The AMA believes that the financial disruption this situation will cause for physicians and their practices is unacceptable, and we will continue to fervently convey this message in the strongest possible terms to Congress and the Administration, as we have for the past several weeks.  Our patient and physician grassroots networks have been activated, and we are seeking your voices to tell Congress just how deeply its inaction will affect you.

Despite these efforts, at this time we feel compelled to advise physicians to start making plans for steps they can take to mitigate this disruption and meet their own financial obligations in January, in case the 26.5 percent cut actually takes effect.  Given the potential impact on practice revenue in early January, physicians should be certain adequate arrangements are in place to sustain their practices.  For those physicians who are forced into the untenable position of limiting their involvement with the Medicare program because it threatens the viability of their practices, we urge that patients be notified promptly so that they, too, can explore other options to seek health care and medical treatment.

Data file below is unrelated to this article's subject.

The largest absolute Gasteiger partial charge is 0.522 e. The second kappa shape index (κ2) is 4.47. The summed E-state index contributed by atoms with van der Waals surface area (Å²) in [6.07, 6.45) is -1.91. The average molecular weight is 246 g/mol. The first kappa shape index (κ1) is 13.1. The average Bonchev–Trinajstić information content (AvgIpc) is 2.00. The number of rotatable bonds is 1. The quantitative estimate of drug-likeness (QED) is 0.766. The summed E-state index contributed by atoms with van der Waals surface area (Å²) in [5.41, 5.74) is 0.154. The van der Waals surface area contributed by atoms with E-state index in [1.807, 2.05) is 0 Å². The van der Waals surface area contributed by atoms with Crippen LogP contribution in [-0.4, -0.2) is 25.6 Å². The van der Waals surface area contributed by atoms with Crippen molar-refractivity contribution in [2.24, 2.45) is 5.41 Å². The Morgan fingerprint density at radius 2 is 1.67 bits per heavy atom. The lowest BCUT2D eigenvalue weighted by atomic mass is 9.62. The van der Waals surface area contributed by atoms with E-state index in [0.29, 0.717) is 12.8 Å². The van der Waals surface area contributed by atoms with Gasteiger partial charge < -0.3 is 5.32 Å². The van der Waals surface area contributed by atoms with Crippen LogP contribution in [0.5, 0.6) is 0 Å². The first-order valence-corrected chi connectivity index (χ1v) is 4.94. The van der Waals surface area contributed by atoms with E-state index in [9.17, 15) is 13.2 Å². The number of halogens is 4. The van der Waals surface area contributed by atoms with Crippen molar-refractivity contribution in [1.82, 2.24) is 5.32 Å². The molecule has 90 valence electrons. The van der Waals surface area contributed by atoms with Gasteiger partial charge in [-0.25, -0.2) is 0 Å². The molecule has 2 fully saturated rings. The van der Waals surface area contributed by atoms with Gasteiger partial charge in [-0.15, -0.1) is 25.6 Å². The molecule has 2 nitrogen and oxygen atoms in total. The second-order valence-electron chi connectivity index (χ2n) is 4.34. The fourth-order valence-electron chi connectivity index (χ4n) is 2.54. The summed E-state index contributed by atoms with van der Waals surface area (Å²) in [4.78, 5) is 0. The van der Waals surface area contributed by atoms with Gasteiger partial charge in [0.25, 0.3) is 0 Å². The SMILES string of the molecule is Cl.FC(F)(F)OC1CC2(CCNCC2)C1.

Florida Board of Medicine Set to Tackle Telemedicine Issue

Florida laws that pertain to telemedicine are precious few.  In fact, there is really only one regulation dead on target, and that requires face to face physician contact with a patient in order to write a prescription.  The impact of the hormone replacement therapy (HRT) providers was pretty immediate, but the legal issues related to telemedicine are just not currently addressed in Florida law.  Does providing a telemedicine consult create a physician patient relationship?  What are the requirements related to the medical records arising out of the consult, and who owns the records?  These issues and many more are simply not handled.  And yet, if it is true that telemedicine will be an important tool in the effort to both broaden the availability of care while reducing associated costs, we can be sure that Florida law will evolve on these issues. Continue reading